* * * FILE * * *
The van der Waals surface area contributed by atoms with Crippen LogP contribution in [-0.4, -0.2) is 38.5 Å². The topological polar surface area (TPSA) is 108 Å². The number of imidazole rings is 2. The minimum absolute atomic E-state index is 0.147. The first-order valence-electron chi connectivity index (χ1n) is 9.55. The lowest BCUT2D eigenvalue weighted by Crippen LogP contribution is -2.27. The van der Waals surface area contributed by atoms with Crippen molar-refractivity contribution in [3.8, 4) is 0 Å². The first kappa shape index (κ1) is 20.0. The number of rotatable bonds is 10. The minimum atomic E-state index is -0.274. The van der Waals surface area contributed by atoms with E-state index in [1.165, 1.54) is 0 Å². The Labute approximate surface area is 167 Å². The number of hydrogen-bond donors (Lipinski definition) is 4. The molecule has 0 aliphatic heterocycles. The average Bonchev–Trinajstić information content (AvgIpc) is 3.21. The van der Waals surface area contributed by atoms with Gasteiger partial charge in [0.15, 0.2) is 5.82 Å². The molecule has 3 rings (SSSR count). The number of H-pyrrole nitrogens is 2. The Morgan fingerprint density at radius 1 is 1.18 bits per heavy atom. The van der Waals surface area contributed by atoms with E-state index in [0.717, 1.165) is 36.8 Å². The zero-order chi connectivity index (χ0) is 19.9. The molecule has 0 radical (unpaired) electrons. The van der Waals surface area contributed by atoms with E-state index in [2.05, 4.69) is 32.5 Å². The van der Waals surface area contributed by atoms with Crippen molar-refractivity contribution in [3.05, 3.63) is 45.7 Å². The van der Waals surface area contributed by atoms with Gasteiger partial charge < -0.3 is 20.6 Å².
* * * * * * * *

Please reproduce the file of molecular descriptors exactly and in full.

The van der Waals surface area contributed by atoms with Crippen LogP contribution in [-0.4, -0.2) is 38.5 Å². The topological polar surface area (TPSA) is 108 Å². The number of imidazole rings is 2. The minimum absolute atomic E-state index is 0.147. The first-order valence-electron chi connectivity index (χ1n) is 9.55. The lowest BCUT2D eigenvalue weighted by Crippen LogP contribution is -2.27. The van der Waals surface area contributed by atoms with Crippen molar-refractivity contribution in [3.8, 4) is 0 Å². The first kappa shape index (κ1) is 20.0. The number of rotatable bonds is 10. The minimum atomic E-state index is -0.274. The van der Waals surface area contributed by atoms with E-state index in [1.165, 1.54) is 0 Å². The Labute approximate surface area is 167 Å². The number of hydrogen-bond donors (Lipinski definition) is 4. The molecule has 0 aliphatic heterocycles. The average Bonchev–Trinajstić information content (AvgIpc) is 3.21. The van der Waals surface area contributed by atoms with Gasteiger partial charge in [0.15, 0.2) is 5.82 Å². The molecule has 3 rings (SSSR count). The number of H-pyrrole nitrogens is 2. The Morgan fingerprint density at radius 1 is 1.18 bits per heavy atom. The van der Waals surface area contributed by atoms with E-state index in [0.717, 1.165) is 36.8 Å². The zero-order chi connectivity index (χ0) is 19.9. The molecule has 0 radical (unpaired) electrons. The van der Waals surface area contributed by atoms with E-state index in [2.05, 4.69) is 32.5 Å². The van der Waals surface area contributed by atoms with Crippen molar-refractivity contribution in [3.05, 3.63) is 45.7 Å². The van der Waals surface area contributed by atoms with Gasteiger partial charge < -0.3 is 20.6 Å².